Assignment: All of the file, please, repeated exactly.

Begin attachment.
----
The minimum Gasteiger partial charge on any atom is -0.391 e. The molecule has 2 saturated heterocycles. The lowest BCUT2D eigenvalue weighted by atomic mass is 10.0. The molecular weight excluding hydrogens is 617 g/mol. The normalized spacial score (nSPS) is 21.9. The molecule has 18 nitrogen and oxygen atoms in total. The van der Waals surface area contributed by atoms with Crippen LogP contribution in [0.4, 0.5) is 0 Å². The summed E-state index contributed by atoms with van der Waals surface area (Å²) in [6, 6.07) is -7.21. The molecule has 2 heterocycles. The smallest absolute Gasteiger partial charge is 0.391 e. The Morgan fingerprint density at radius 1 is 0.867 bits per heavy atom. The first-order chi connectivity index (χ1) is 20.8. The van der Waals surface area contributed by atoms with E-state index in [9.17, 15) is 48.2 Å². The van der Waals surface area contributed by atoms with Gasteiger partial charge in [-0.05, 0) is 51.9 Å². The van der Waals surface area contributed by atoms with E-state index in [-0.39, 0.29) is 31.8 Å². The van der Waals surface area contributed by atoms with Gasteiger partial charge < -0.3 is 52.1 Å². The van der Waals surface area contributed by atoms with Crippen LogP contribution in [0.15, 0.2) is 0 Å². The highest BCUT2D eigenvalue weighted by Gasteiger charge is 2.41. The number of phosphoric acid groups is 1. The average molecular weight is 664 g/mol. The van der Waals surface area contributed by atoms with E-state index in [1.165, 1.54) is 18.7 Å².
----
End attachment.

The minimum Gasteiger partial charge on any atom is -0.391 e. The molecule has 2 saturated heterocycles. The lowest BCUT2D eigenvalue weighted by atomic mass is 10.0. The molecular weight excluding hydrogens is 617 g/mol. The normalized spacial score (nSPS) is 21.9. The molecule has 18 nitrogen and oxygen atoms in total. The van der Waals surface area contributed by atoms with Crippen LogP contribution in [0.4, 0.5) is 0 Å². The summed E-state index contributed by atoms with van der Waals surface area (Å²) in [6, 6.07) is -7.21. The molecule has 2 heterocycles. The smallest absolute Gasteiger partial charge is 0.391 e. The Morgan fingerprint density at radius 1 is 0.867 bits per heavy atom. The first-order chi connectivity index (χ1) is 20.8. The van der Waals surface area contributed by atoms with E-state index in [9.17, 15) is 48.2 Å². The van der Waals surface area contributed by atoms with Gasteiger partial charge in [-0.05, 0) is 51.9 Å². The van der Waals surface area contributed by atoms with E-state index in [-0.39, 0.29) is 31.8 Å². The van der Waals surface area contributed by atoms with Gasteiger partial charge < -0.3 is 52.1 Å². The van der Waals surface area contributed by atoms with Crippen LogP contribution in [0.15, 0.2) is 0 Å². The highest BCUT2D eigenvalue weighted by Gasteiger charge is 2.41. The number of phosphoric acid groups is 1. The average molecular weight is 664 g/mol. The van der Waals surface area contributed by atoms with E-state index in [1.165, 1.54) is 18.7 Å².